Sun and Moon, Ice and Snow (2008) is an original YA fairy tale written by children’s author Jessica Day George. In this once-upon-a-time, a little Norwegian girl with no name, simply called “the lass,” is granted a special gift – to speak to animals – by a magical white reindeer.
The lass is a woodcutter’s daughter, and the youngest of nine children. Her family lives in a cabin in the forest, their Northern land under a strange curse that keeps it perpetually wintertime. The lass adores her eldest brother, Hans Peter. But since his voyages at sea, he has returned withdrawn and sad. When an enchanted isbjørn, or polar bear, asks the lass to stay with him for one year in an ice palace, Hans Peter urges the lass not to go. But the lass agrees to accompany the isbjørn anyway. After all, how bad could a year in a palace be?
From the first sentence, I was hooked to this story. I was fascinated when the lass arrived at the ice palace, and by the mysteries of why she was brought there, who was the strange visitor to her chambers at night, and where the palace had come from. In the third act, the lass rides the four winds and encounters a troll kingdom to rescue her love. Creative, romantic and imaginative, Sun and Moon… is a unique and solid, old-fashioned fantasy for young adults and the young at heart.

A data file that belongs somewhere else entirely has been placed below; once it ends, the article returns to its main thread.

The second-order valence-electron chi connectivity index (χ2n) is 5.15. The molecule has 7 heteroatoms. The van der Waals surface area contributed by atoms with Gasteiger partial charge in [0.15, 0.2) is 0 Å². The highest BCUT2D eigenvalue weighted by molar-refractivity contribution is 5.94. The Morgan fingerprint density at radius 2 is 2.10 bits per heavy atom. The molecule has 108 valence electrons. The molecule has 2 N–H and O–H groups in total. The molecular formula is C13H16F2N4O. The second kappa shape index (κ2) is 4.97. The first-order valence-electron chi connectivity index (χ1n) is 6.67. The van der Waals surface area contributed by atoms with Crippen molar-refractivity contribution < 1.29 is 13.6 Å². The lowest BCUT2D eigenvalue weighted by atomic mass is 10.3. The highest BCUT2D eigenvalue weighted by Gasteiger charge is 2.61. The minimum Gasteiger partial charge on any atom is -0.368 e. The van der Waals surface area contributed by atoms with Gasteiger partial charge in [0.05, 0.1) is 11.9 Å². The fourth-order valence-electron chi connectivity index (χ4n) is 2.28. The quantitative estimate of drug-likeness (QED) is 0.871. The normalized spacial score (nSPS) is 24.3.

This quaint story was a refreshing find among the edgier novels flanking it on the shelf. Based off of the Grimm fairy tale of the same name, The Goose Girl is the story of young Ani, Crown Princess of Kildenree. An unusual trait for a book’s main character, Ani is not a good communicator and has trouble articulating herself. Her eccentric aunt teaches her a language at which Ani is much more adept– the language of the birds and swans.
Unfortunately, her mother, the Queen, does not approve of Ani’s animal-speaking, and confines her to the palace. Eventually, Ani’s lack of socialization causes her to lose her crown. She’s thus sent to the distant land of Bayern, to marry a strange prince and secure an alliance between the nations. Atop her noble white horse, Falada, and in the company of her guards and her lady-in-waiting, Selia, Ani sets off for a new life, only to meet mutiny and betrayal in the deep forest.
Robbed of her belongings, her beloved horse, and all proof of her identity save for her yellow hair, Ani flees her guards’ murderous treachery, while the conniving Selia assumes Ani’s identity to steal the crown. Without any evidence to convince Bayern’s king of Selia’s fraud, Ani must make a way of life for herself in the foreign land of Bayern, and does so by tending the king’s geese. While Ani’s ability to converse with birds and her horse is prevalent throughout the story, so also is her budding ability to speak the language of the wind.
A traditional fantasy with the motif of swapped/stolen identities between prince(ss) and pauper, this was a charming book. Hale presents refreshingly innocent characters, and proves that a YA story does not need to be “edgy” or “gritty” to enchant readers.